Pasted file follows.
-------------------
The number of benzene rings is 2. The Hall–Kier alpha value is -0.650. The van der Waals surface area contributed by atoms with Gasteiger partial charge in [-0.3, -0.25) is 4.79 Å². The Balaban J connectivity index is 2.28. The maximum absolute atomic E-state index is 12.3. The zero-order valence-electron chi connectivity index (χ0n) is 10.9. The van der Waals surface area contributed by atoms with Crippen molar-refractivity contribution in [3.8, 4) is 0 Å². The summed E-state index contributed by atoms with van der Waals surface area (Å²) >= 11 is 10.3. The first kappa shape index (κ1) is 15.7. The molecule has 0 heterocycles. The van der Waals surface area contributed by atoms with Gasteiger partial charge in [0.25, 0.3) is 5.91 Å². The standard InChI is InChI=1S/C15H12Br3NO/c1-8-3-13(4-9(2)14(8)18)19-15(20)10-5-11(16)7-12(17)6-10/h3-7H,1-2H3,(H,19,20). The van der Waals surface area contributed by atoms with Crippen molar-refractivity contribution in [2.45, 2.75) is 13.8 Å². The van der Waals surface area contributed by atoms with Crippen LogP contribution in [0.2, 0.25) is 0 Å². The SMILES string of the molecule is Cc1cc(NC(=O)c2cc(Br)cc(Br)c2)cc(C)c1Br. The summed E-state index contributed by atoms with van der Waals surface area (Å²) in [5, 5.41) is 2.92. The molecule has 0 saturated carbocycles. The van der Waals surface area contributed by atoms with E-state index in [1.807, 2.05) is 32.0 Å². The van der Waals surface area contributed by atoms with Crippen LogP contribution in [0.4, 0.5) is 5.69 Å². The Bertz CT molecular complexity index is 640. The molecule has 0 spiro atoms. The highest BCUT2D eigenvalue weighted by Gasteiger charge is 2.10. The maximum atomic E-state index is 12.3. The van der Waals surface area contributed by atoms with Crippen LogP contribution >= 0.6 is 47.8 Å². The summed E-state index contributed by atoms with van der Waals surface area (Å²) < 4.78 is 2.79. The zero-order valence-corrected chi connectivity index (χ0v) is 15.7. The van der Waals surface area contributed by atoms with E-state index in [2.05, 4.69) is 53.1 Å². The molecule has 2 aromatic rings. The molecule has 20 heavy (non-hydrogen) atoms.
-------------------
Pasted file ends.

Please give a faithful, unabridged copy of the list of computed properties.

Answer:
The number of benzene rings is 2. The Hall–Kier alpha value is -0.650. The van der Waals surface area contributed by atoms with Gasteiger partial charge in [-0.3, -0.25) is 4.79 Å². The Balaban J connectivity index is 2.28. The maximum absolute atomic E-state index is 12.3. The zero-order valence-electron chi connectivity index (χ0n) is 10.9. The van der Waals surface area contributed by atoms with Crippen molar-refractivity contribution in [3.8, 4) is 0 Å². The summed E-state index contributed by atoms with van der Waals surface area (Å²) >= 11 is 10.3. The first kappa shape index (κ1) is 15.7. The molecule has 0 heterocycles. The van der Waals surface area contributed by atoms with Gasteiger partial charge in [0.25, 0.3) is 5.91 Å². The standard InChI is InChI=1S/C15H12Br3NO/c1-8-3-13(4-9(2)14(8)18)19-15(20)10-5-11(16)7-12(17)6-10/h3-7H,1-2H3,(H,19,20). The van der Waals surface area contributed by atoms with Crippen molar-refractivity contribution in [2.45, 2.75) is 13.8 Å². The van der Waals surface area contributed by atoms with Crippen LogP contribution in [0.2, 0.25) is 0 Å². The SMILES string of the molecule is Cc1cc(NC(=O)c2cc(Br)cc(Br)c2)cc(C)c1Br. The summed E-state index contributed by atoms with van der Waals surface area (Å²) in [5, 5.41) is 2.92. The molecule has 0 saturated carbocycles. The van der Waals surface area contributed by atoms with E-state index in [1.807, 2.05) is 32.0 Å². The van der Waals surface area contributed by atoms with Crippen LogP contribution in [0.4, 0.5) is 5.69 Å². The Bertz CT molecular complexity index is 640. The molecule has 0 spiro atoms. The highest BCUT2D eigenvalue weighted by Gasteiger charge is 2.10. The maximum atomic E-state index is 12.3. The van der Waals surface area contributed by atoms with Crippen LogP contribution >= 0.6 is 47.8 Å². The summed E-state index contributed by atoms with van der Waals surface area (Å²) < 4.78 is 2.79. The zero-order valence-corrected chi connectivity index (χ0v) is 15.7. The van der Waals surface area contributed by atoms with E-state index in [2.05, 4.69) is 53.1 Å². The molecule has 2 aromatic rings. The molecule has 20 heavy (non-hydrogen) atoms.